By Eric on Jan 13, 2013

  8. The artwork is great btw. They did a fine job on it.

    By Dave on Jan 16, 2013

  9. ” I found one or two of their songs interesting (I liked the remake of “I fought the law”) but I have never understood the “one of the few bands that mattered” comment.”

    It was a phrase coined by someone in the American branch of the CBS marketing department, from whence it sort of slid into fan-speak as gospel. Ironic really!

    By John on Oct 12, 2014

  10. the slogan probably came from a reviewer with more insight than most.. like bruce eder (haha) and someone took his comments and used it to push other clash product because they stood for something. most bands dont. they put out music for different reasons. and many will admit this. many will say it was to make money or get girls or fill a void or in rare cases theyll say to make a statement.
    in the contest going on right now #6 the subject is touched on. and i think it was mentioned in another page on here where someone felt that artists should just put out songs and keep their political thoughts to themselves. different ppl have different opinions about this and thats fine. i thought thats where the contest was headed but strangely it changed direction and didnt go there.
    the clash had a political agenda and i think their fans realized this and thats kinda why the slogan stuck with them and made sense for whoever gave it to them.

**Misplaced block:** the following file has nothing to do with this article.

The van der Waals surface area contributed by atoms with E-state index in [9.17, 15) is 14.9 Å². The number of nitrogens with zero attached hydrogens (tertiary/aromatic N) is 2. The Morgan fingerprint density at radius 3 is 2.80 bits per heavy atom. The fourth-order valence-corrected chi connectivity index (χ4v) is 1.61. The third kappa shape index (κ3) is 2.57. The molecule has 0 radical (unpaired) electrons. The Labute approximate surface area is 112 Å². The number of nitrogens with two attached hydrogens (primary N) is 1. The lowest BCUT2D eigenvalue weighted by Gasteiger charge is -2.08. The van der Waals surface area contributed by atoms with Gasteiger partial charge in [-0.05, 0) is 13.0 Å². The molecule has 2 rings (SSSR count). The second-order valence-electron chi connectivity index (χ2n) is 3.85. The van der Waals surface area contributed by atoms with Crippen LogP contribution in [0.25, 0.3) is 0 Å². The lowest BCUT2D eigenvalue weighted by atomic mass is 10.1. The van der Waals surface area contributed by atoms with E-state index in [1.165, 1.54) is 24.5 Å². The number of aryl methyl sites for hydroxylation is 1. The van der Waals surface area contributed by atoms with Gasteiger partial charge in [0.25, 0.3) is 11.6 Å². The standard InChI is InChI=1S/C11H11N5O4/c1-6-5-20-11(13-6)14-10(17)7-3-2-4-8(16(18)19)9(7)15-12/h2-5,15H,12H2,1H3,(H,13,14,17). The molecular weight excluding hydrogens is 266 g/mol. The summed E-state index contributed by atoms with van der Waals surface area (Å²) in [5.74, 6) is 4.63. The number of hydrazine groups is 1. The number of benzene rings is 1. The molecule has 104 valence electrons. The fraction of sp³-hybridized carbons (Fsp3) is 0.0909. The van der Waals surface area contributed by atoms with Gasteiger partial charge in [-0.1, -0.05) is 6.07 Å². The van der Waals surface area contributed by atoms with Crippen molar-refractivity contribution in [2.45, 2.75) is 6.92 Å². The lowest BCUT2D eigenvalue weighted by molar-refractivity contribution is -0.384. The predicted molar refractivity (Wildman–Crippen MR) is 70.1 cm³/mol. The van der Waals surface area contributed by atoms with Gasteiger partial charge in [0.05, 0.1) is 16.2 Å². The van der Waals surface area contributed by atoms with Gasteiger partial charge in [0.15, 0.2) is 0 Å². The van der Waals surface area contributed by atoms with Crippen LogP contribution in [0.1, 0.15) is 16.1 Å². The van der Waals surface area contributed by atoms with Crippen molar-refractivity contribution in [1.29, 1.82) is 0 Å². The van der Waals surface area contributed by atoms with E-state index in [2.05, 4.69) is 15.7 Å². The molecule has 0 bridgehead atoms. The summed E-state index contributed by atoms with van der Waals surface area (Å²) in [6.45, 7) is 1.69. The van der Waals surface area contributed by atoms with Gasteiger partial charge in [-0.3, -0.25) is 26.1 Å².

i remember distinctly going to the UN for a hungerthon back in 84 or 85 and billy bragg was there and i was talking to him and he was very upset because the artists were essentially just doing their hits and not songs that had any serious meaning towards the topic or subject at hand. or i guess any political subject where peoples awareness or attention would be stirred. billy is one of those musicians who matter. he would never let a benefit like hungerthon go and just do songs he is known for because they were his hits. he had a thorn in his side that day. im glad he vented in my direction. i got to know him. i guess it may have been 86 but i know it wasnt 87 because it had moved to the letterman studios by then altho letterman hadnt yet gotten there.

    By darth on Oct 12, 2014